I work on the Internet. This means both that I help to construct a small (but rapidly growing!) portion of the Internet through the sale of dedicated servers, and also that the Internet is, literally, my office. As amazing as our Chicago office is, I don't actually spend a whole lot of time there.
The Internet is an amazing place to work. Some people (like, say, your plumber) have almost no resources to help them with their job -- if they have no idea how to stop that leak, they just have to figure it out themselves. This is why you may sometimes end up with a badly-flooded kitchen. Others have a small pool of officemates or coworkers who can help them out when they get stuck. But working online is like having a billion buddies whom I can ask for help whenever I'm unsure about something. And, since SingleHop has only two developers (me and Luke) I end up working on such a broad range of fields that I'm frequently stuck.
Of course, asking for help on the Internet can be a dicey proposition. Sure, back in the glory days of the internet, your question might be getting answered by someone who knows what he's talking about. But these days, googling for help might land you on a poorly-formatted, pop-up-opening, long-dead spam ring where you'll be tricked into clicking on ads and won't come any closer to getting your question answered.
But it doesn't have to be this way. I'd like to tell you about an amazing tool I've recently become a fan of for resolving my technical questions. This tool is StackOverflow. You post a question and, within minutes, someone responds trying to help you out. The best part about SO is it's reputation system. You can tell at a glance whether the person answering your question has been judged qualified by other users, and thus how much faith to put in their answer. And the reputation system is addictive! Because you get badges and additional moderation powers the higher your reputation, I've frequently found myself answering questions and then compulsively reloading my profile to see if my peers have judged my answer worthy of an upvote.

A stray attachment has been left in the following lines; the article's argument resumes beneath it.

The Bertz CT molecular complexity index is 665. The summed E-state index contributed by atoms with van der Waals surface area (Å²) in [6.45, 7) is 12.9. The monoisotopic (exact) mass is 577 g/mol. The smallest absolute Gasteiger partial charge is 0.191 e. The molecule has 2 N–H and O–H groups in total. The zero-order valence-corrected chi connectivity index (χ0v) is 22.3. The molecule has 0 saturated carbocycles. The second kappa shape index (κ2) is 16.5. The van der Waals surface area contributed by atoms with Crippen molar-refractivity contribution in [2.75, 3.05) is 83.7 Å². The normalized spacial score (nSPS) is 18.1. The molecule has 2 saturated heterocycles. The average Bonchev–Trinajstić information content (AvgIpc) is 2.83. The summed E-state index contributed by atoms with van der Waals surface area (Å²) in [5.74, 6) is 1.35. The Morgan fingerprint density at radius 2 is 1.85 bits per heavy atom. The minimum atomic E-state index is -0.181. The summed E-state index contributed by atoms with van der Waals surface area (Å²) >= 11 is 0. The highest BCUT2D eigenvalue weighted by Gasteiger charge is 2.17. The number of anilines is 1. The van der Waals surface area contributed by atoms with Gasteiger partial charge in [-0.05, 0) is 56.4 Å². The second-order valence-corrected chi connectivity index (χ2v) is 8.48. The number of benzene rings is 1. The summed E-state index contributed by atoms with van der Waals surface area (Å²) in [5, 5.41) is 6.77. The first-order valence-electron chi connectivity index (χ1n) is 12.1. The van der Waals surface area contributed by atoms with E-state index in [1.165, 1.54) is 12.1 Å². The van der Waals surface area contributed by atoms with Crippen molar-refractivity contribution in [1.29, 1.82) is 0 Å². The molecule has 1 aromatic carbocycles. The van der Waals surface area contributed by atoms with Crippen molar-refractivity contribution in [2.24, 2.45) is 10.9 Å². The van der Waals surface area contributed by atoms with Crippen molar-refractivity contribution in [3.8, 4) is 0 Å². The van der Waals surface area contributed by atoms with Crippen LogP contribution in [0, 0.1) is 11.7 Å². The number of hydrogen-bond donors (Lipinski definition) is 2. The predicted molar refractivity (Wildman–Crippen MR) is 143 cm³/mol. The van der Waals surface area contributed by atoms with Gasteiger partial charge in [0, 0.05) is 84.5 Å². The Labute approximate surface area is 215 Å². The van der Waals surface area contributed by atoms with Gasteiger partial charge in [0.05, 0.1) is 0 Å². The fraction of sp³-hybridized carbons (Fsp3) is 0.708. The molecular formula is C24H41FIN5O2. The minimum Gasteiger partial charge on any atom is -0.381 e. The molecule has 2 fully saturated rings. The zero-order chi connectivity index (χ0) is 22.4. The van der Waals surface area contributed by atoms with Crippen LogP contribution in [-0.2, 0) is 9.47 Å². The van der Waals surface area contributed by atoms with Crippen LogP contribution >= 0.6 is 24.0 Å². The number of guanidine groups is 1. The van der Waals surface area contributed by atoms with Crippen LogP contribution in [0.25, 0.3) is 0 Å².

If you're not a developer, there's hope for you, too. A sister site called ServerFault will help you with your system administration questions. You'll miss out on talking to our excellent admin staff, but it's a great way to learn more about maintaining your own systems. There's even a site specifically for your desktop-support-type questions -- SuperUser.
I think these sites will greatly improve your quality of life, your code, and maybe even your business, marriage, or dog's behavior. But, I'm not just telling you about them for your own good. The network effect dictates that the more people ask questions and post answers on these services, the better they become. So, go check it out. That way, we'll both benefit.